2- Investigating the cases of widespread and continuous human rights violations.

Through the first approach, the most important events related to serious human rights violations since the establishment of the Islamic Republic have been carefully examined. These events refer to incidents that occurred over a certain time period (one or more days, weeks, or months) and led to widespread and severe human rights violations. For example, the attack on Ahvaz Jundishapur University in April 1980, the massacre of political prisoners in the summer of 1988, the assassination of Kurdish opposition leaders in a Mykonos restaurant in September 1992, the serial killings of dissident writers and intellectuals in 1998, the attack on the University of Tehran dormitory in July 1999, the crackdown on the post-election protests of 2009, the suppression of the nationwide protests in January 2018 and November 2019 are among these events.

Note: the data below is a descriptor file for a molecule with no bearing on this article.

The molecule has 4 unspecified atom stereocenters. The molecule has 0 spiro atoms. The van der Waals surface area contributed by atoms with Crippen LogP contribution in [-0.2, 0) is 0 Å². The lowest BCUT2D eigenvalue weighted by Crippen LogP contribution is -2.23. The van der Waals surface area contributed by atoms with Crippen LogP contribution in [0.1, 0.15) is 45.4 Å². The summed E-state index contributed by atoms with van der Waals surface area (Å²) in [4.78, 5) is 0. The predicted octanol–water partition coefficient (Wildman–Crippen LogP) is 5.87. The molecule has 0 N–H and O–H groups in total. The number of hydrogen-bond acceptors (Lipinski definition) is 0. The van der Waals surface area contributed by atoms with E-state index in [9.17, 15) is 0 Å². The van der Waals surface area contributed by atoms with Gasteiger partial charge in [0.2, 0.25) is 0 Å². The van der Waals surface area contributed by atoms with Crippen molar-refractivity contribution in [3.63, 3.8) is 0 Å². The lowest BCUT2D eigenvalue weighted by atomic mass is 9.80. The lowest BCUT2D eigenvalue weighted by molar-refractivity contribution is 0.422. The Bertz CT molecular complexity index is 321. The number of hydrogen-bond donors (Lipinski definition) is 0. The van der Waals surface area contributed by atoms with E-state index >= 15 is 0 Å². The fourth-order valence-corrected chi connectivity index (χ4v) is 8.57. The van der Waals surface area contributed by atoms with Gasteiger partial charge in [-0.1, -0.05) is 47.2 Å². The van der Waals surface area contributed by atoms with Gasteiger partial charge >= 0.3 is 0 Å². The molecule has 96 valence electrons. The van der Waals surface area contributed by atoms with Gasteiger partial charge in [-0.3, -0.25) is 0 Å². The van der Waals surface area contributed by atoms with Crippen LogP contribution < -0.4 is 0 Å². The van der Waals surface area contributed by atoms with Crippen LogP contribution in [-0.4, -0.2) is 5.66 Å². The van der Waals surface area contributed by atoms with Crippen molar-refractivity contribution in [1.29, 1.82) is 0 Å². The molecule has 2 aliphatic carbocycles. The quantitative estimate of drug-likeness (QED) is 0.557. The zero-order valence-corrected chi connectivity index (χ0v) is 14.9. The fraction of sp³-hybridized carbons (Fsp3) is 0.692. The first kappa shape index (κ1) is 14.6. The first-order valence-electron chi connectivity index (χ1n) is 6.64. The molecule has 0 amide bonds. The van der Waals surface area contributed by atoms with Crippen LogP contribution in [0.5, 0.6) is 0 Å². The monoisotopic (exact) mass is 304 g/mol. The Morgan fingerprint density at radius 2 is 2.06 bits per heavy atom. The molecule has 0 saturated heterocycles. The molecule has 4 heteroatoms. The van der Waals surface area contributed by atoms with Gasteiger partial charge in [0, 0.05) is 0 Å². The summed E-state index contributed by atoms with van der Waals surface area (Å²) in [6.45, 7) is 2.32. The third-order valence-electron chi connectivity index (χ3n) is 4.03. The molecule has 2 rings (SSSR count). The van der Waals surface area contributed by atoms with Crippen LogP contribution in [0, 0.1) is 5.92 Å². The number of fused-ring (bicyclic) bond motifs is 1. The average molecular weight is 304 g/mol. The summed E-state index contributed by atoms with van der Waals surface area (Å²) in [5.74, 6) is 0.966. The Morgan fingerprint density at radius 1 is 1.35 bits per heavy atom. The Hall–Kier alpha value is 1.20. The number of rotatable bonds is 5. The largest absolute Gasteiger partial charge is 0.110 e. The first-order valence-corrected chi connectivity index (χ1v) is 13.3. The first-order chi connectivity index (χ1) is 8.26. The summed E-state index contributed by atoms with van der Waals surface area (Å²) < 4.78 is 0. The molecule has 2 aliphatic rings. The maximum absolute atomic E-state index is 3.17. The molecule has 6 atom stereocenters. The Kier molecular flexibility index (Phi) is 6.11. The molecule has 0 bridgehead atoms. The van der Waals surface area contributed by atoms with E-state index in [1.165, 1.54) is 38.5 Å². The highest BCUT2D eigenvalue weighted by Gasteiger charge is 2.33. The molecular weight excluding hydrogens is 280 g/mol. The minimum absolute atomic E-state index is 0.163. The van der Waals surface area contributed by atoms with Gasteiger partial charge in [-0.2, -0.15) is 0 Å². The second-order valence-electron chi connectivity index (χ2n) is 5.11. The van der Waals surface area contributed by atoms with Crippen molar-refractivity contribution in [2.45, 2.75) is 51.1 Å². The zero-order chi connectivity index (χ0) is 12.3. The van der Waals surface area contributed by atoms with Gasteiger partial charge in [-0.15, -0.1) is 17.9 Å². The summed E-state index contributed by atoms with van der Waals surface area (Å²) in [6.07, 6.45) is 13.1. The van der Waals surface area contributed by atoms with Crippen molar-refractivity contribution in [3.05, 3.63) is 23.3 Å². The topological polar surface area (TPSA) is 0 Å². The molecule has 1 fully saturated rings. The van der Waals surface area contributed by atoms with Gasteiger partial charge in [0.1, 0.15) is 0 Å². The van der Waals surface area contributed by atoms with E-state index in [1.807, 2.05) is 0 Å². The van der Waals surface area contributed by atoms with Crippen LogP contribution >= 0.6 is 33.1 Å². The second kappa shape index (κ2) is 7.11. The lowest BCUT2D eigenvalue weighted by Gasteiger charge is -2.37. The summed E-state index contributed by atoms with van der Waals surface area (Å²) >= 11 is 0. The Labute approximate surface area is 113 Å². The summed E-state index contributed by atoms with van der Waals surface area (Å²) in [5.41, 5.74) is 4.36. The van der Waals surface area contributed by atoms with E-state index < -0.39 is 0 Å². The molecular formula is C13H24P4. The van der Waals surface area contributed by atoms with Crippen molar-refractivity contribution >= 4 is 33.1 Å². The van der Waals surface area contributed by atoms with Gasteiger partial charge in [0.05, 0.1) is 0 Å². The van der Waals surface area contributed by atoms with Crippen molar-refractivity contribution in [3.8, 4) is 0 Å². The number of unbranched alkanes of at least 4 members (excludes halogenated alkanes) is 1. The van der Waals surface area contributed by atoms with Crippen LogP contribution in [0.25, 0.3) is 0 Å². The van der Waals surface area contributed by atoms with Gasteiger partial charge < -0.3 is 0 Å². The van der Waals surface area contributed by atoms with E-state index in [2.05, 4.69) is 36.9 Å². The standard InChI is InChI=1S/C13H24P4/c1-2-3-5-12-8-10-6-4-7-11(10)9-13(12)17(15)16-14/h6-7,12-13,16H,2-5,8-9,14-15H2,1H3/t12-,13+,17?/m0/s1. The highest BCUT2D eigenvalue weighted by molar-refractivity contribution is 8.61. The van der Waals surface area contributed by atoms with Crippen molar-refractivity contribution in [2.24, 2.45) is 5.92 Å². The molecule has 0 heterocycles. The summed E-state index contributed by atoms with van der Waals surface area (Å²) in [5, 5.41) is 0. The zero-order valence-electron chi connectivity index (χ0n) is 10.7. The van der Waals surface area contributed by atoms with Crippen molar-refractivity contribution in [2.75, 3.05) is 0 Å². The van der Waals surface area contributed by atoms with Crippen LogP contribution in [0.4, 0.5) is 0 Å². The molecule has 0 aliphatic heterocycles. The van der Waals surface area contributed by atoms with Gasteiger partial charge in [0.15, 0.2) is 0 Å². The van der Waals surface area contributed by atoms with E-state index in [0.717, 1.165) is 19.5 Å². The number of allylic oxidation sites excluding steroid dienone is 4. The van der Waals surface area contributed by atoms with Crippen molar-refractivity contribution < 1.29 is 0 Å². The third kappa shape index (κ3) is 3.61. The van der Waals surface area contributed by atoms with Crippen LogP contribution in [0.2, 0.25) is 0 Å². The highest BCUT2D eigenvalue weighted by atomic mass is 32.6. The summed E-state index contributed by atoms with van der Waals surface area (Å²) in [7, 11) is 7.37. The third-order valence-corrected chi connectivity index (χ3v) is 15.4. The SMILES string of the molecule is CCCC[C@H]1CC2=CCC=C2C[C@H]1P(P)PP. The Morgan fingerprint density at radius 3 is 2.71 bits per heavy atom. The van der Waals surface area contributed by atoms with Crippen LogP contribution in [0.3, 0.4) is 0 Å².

In exclusive interviews with witnesses, victims and survivors of these events, testimonials were prepared and specific information is provided about the violations. This includes the exact time and place of the incident, the people involved in the violation, their status and responsibility at the time of the violation, and information determining the identities of the perpetrators. This information has been carefully recorded and matched with information obtained from other sources, including the existing archives of the press and media of the time, the statements of the officials of the Islamic Republic, and the reports and correspondence of international institutions. The organisations and institutions involved in these events have also been studied, and the then officials of these institutions and organisations (as well as the people who were legally responsible for the performance of the institutions involved in these events) have been identified. Sources and documents about their role and involvement in cases of human rights violations were collected, and some of this information has been collected in the form of an independent investigation into these events by Justice for Iran.